Another interesting herb is Kava Kava, a plant of the pepper family from Polynesia. It is hailed as an anti-depressive and can now be found in pill form in health food stores. The tea is much more interesting though and has rather nice aphrodisiac qualities, in that it lifts the spirit and mood, spreading a sense of warmth and loving sensuality, which in time becomes replaced with a content sense of sleepiness. Perhaps not the right kind of approach if you are planning on all night action. Anyhow, the thing about Kava Kava is that it has to be mixed with Lecithin granules to become effective. A very nice tea mixture is Damiana leaves, Rose petals, Lemon Verbena, Cinnamon sticks and ground Kava Kava (a small amount is enough e.g. in an ounze of herbs no more than 3g mixed well with an equal amount of lecithin granules before blending with the other herbs). Sweeten with honey.
Warning: Kava Kava is reported to have a damaging effect on the kidneys and liver if taken in excessive quantities. People with any kind of kidney problems should best avoid this herb altogether.<
The art of sensual cooking is masterfully presented in Isabel Allende's wonderful book:
Of course, sensuality plays just as big a part as passion in kindling that inner fire and anything that makes us feel more beautiful and sensual is likely to enhance a romantic encounter. Treat yourself to a relaxing bath for two with some sensuous essential oils, such as Jasmine, Rose, Neroli, Ylang Ylang or Patchouli or treat your loved one to a massage with a divinely scented massage oil containing any of the oils mentioned above, all of which have an aphrodisiac reputation (or better still, coax your loved one into giving you a sensual massage with above mentioned oils ;-) ).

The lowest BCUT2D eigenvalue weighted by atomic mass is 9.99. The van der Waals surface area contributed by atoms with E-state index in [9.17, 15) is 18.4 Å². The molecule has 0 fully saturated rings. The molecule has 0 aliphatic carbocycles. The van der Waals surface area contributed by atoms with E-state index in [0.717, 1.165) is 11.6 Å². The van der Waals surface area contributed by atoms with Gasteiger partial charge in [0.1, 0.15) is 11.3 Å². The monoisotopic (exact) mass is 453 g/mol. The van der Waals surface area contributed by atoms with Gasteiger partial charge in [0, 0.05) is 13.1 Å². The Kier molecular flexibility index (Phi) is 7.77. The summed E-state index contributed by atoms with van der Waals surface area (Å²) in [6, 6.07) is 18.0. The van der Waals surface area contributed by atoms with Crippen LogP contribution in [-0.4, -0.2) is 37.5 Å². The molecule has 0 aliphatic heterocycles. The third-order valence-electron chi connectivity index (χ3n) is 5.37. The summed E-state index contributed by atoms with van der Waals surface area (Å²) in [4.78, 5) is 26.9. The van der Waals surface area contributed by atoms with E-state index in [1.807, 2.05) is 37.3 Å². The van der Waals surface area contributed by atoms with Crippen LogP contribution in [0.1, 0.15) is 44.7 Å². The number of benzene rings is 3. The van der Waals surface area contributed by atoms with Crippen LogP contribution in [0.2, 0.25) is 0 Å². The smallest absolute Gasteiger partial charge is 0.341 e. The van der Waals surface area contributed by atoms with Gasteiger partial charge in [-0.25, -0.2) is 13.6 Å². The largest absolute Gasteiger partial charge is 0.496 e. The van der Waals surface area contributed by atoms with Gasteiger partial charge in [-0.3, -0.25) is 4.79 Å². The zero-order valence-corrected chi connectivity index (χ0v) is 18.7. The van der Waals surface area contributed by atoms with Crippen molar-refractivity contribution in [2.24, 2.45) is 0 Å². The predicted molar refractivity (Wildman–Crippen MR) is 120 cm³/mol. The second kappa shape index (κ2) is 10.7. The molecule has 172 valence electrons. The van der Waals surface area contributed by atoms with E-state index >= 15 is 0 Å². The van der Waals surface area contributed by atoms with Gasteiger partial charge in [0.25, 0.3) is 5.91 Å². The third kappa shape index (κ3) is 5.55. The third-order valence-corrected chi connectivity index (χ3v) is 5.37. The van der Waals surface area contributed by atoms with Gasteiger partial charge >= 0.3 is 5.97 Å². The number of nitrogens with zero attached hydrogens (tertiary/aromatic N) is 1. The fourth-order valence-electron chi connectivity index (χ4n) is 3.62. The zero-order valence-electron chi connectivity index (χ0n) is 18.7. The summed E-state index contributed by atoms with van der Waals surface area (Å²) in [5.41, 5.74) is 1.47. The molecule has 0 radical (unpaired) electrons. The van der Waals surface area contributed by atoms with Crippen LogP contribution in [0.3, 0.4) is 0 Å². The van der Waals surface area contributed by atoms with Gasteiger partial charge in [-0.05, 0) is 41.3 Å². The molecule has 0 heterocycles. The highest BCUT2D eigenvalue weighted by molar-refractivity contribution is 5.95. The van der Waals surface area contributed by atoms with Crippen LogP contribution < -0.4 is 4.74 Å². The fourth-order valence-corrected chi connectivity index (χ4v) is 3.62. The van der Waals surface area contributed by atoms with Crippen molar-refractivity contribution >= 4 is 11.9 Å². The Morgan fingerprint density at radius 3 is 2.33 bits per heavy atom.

To create your own massage or bath oil just add a few drops of essential oil to a baseoil such as almond or coconut oil, which in themselves are scentless. If you mix oils, start by measuring a small quantity of baseoil into a jar, no more than you expect to use right away, then add the desired essential oils. Be conservative, just combine them a drop at a time. It is easier to 'pull down' a 'high note' scent such as jasmine, than it is to lift a 'heavy, low note' scent such as patchouli. Mix the 'high note' oils first, then carefully add a drop of patchouli, or ylang ylang (which can be very overpowering) and blend by rotating your mixing jar. You can get a rough idea of whether or not certain oils will blend well together by holding the bottles together under your nose and wafting them around a bit. It won't be anything like your end result, but it should give you an idea of how the oils will go together. As the oils settle the scent will change. Also, different skin types react differently with essential oils depending on the pH level of your skin. Essential oils are strong, so don't overdo it, more won't necessarily work any better, if in doubt just use one oil.
Happy Valentine's Day
Are You Tired Of The Winter Blues?Escape for a Romantic Vacation in the Tropical Paradise of Panama
Its Valentine's Day, and the winter has been going on quite long enough. Why not escape the grey and take your loved one on a romantic adventure to a tropical paradise. Panama is a fascinating destination: lush tropical forest, beautiful beaches, rugged mountains and volcanoes and an incredible cultural diversity. Read more about Panama at the Panama Pages.
Los Quetzales Cabins